UK’s largest crane operator tables improved pay offer
Ucatt has called off this Friday’s planned crane operator strike, which threatened to disrupt building sites across the country, following the submission of an improved pay package proposal by HTC Plant.
The crane hiring company’s managing director Dave Holder told Building the crane operator tabled an improved pay offer to Ucatt at a meeting between the two parties today.
The dispute had centred on HTC’s recent offer of a 3% pay rise to its crane operators, which Ucatt said failed to make up for pay freezes during the recession.
The amended offer, which will now be considered by Ucatt’s members, covers the next two years, but HTC and Ucatt declined to confirm what percentage increase has now been offered. Holder described the meeting as ‘broadly hopeful.”
A Ucatt insider said: “A new and improved offer has been made. As a result we are calling off the strike planned for November 14 while we ballot our members.”
But he added the suspension of action only applied to this Friday’s proposed walk-out and not to the subsequent strike planned for a week later on 21 November.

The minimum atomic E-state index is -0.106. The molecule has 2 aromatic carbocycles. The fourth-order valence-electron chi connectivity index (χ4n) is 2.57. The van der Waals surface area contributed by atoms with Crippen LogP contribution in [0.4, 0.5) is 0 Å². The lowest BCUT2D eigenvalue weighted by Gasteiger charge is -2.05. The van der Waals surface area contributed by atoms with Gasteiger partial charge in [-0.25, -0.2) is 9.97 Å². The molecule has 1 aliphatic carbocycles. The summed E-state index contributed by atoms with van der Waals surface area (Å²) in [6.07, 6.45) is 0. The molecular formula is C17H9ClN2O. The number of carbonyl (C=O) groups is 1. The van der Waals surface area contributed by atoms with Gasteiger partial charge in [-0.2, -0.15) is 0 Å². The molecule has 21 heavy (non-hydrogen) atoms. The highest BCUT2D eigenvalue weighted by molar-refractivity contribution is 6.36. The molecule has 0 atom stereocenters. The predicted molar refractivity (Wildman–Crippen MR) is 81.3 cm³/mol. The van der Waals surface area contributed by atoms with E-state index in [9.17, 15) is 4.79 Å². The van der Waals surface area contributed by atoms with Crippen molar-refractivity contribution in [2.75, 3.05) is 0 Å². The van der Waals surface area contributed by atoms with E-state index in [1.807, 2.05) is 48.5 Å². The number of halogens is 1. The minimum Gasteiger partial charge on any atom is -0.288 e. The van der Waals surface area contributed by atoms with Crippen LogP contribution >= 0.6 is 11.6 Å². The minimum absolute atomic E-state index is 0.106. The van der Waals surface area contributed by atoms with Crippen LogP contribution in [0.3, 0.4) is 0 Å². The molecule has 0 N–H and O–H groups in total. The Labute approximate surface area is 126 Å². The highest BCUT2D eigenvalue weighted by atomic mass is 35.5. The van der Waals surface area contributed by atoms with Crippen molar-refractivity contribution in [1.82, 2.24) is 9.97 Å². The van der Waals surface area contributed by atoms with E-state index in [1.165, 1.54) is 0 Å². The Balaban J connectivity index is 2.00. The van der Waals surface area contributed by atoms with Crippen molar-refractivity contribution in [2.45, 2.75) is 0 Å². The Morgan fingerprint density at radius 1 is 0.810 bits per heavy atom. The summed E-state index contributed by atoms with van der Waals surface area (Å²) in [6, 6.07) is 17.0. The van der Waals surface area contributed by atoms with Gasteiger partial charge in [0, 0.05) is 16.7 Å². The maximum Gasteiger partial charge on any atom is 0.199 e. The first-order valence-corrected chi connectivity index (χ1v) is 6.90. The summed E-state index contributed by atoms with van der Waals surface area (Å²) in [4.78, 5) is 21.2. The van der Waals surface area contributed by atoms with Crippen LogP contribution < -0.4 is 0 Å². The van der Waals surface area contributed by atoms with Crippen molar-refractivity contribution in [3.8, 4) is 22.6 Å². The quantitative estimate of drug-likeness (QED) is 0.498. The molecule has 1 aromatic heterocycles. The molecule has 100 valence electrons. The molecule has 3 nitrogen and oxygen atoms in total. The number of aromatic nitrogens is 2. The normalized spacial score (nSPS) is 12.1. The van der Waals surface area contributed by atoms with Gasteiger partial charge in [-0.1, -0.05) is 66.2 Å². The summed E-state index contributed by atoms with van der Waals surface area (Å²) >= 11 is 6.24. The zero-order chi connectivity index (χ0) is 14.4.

While Holder said the strike had had less impact than expected because many cranes would have been out of action anyway due to strong winds, the one-day walk-out had “concentrated minds.”
Ucatt had warned in the run up to today’s meeting that 70 construction sites across the UK face a second day of strike action on Friday unless crane operator HTC Plant significantly improved its pay offer.
Approximately 180 crane operators took part in last Friday’s strike.
Update 13/11/14: The result of the Ucatt ballot will be announced on Tuesday (18 November). HTC is hopeful that the next planned stirke on 21 November will be retracted on Wednesday (19 November).
HTC said of the improved offer: “The offer is innovative and has a different rationale from all previous offers, and as a result we believe that it manages to balance both parties’ legitimate long term aspirations along with securing operator resources for a number of years to come.”